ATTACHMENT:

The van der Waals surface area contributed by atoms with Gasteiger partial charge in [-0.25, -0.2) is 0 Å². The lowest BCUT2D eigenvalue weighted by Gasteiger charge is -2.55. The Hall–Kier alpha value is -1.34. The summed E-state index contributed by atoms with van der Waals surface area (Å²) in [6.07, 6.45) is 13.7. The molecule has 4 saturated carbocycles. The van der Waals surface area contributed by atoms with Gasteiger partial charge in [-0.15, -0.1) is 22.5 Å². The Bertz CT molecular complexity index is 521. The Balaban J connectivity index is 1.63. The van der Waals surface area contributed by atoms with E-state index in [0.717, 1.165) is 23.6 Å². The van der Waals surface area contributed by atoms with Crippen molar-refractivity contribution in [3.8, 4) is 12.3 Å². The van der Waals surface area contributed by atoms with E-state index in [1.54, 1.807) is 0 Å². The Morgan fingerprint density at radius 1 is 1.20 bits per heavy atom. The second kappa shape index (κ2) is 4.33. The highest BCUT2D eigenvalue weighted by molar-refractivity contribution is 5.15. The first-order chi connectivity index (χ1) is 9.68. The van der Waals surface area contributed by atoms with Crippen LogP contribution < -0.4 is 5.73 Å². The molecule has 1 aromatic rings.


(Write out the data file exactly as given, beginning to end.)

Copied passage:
The van der Waals surface area contributed by atoms with Gasteiger partial charge in [-0.25, -0.2) is 0 Å². The lowest BCUT2D eigenvalue weighted by Gasteiger charge is -2.55. The Hall–Kier alpha value is -1.34. The summed E-state index contributed by atoms with van der Waals surface area (Å²) in [6.07, 6.45) is 13.7. The molecule has 4 saturated carbocycles. The van der Waals surface area contributed by atoms with Gasteiger partial charge in [-0.15, -0.1) is 22.5 Å². The Bertz CT molecular complexity index is 521. The Balaban J connectivity index is 1.63. The van der Waals surface area contributed by atoms with E-state index in [0.717, 1.165) is 23.6 Å². The van der Waals surface area contributed by atoms with Crippen molar-refractivity contribution in [3.8, 4) is 12.3 Å². The van der Waals surface area contributed by atoms with E-state index in [1.54, 1.807) is 0 Å². The Morgan fingerprint density at radius 1 is 1.20 bits per heavy atom. The second kappa shape index (κ2) is 4.33. The highest BCUT2D eigenvalue weighted by molar-refractivity contribution is 5.15. The first-order chi connectivity index (χ1) is 9.68. The van der Waals surface area contributed by atoms with Crippen LogP contribution < -0.4 is 5.73 Å². The molecule has 1 aromatic rings.